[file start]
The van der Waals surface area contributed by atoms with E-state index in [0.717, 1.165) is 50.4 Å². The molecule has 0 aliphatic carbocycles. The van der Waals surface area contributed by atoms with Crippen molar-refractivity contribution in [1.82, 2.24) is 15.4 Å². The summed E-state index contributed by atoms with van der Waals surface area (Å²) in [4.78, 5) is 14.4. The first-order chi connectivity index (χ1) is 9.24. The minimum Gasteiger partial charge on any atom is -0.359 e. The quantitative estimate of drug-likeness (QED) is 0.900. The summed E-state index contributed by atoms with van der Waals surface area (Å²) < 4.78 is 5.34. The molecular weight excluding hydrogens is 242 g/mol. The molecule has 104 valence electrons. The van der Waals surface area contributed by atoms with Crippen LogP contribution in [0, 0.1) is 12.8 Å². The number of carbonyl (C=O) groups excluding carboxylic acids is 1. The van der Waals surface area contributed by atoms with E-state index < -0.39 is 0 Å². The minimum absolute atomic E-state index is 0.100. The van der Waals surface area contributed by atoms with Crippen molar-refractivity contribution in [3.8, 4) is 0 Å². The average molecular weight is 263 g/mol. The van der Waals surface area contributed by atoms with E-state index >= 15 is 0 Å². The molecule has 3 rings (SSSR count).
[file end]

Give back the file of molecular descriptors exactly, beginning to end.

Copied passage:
The van der Waals surface area contributed by atoms with E-state index in [0.717, 1.165) is 50.4 Å². The molecule has 0 aliphatic carbocycles. The van der Waals surface area contributed by atoms with Crippen molar-refractivity contribution in [1.82, 2.24) is 15.4 Å². The summed E-state index contributed by atoms with van der Waals surface area (Å²) in [4.78, 5) is 14.4. The first-order chi connectivity index (χ1) is 9.24. The minimum Gasteiger partial charge on any atom is -0.359 e. The quantitative estimate of drug-likeness (QED) is 0.900. The summed E-state index contributed by atoms with van der Waals surface area (Å²) < 4.78 is 5.34. The molecular weight excluding hydrogens is 242 g/mol. The molecule has 104 valence electrons. The van der Waals surface area contributed by atoms with Crippen LogP contribution in [0, 0.1) is 12.8 Å². The number of carbonyl (C=O) groups excluding carboxylic acids is 1. The van der Waals surface area contributed by atoms with E-state index < -0.39 is 0 Å². The minimum absolute atomic E-state index is 0.100. The van der Waals surface area contributed by atoms with Crippen molar-refractivity contribution in [3.8, 4) is 0 Å². The average molecular weight is 263 g/mol. The van der Waals surface area contributed by atoms with E-state index >= 15 is 0 Å². The molecule has 3 rings (SSSR count).